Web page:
After facilitating a few volunteers' responses to those questions, ask learners to take their seats at their computers and to open today's project in their broswers.
3. Storyboarding Your Script15 minutes
Give learners a few minutes to click through the story on today's project page. Ask them how they think the page works? How does it know which picture to show next? Can they think of
ifkinds of statements that might explain what's going on here?
Tell learners that we'll look inside the project and begin coding our own stories in a few minutes. First though, we'll plan the stories that we want to tell using a simple storyboarding template. Our storyboards don't need to be fancy; we can use stick figures. The big idea is just to figure out what kinds of pictures we should search for later on to tell our own stories. If we decide on our stories now, we'll save time searching for images later.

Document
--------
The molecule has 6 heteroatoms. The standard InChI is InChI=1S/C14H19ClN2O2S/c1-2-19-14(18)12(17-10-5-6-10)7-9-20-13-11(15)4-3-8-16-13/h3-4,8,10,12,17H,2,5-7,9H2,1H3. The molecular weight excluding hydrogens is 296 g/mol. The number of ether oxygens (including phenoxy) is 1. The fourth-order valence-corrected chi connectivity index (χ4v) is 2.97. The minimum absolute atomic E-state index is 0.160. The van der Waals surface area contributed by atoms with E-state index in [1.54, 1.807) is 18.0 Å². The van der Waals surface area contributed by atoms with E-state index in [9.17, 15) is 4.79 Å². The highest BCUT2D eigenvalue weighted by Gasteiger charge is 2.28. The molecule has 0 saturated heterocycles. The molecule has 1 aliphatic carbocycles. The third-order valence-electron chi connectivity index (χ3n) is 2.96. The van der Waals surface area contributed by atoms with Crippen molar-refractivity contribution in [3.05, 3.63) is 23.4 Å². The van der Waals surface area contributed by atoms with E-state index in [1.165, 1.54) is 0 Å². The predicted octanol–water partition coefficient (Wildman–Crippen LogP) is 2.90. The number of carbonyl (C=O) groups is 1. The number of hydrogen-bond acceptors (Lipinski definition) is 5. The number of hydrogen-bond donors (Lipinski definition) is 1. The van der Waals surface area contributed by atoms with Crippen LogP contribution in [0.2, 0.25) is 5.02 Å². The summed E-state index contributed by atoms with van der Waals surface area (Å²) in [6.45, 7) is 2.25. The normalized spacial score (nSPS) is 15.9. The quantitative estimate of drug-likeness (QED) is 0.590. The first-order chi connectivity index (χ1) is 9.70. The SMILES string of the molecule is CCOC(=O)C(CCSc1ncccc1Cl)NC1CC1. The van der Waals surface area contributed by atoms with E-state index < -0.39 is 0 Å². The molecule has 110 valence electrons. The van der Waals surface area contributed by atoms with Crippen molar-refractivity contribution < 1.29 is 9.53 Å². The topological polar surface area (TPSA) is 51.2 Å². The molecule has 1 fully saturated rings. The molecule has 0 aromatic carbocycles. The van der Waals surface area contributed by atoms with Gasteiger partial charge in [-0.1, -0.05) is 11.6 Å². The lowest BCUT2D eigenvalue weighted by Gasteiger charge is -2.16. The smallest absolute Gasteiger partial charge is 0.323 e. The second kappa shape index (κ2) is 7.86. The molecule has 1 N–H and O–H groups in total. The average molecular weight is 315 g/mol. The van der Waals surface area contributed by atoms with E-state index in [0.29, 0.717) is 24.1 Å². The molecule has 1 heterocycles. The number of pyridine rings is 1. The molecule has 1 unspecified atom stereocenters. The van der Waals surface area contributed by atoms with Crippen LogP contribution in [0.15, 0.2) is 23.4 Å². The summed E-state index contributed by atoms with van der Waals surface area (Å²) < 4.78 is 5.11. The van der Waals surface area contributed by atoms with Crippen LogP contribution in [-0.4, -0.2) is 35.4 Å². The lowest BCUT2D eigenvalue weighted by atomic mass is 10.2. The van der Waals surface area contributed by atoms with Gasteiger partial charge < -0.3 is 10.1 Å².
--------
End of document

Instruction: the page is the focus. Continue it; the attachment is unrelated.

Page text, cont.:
Hand out copies of the storyboarding template you want to use and give learners about 10 minutes to sketch and describe the three images they want to find for their stories. Each learner should finish with a drawing and description of the beginning, middle, and end of their story. Here is an example template:
Image credit public domain by Tomas Mitkus
After ten minutes, ask the group to turn its attention towards the project's code and explain that learners who aren't finished storyboarding can put their templates aside and work on them later.
ifStatements to Tell a Story15 minutes
Inside Thimble, learners can see the code for the webpage itself (
index.html), as well as the CSS stylesheet (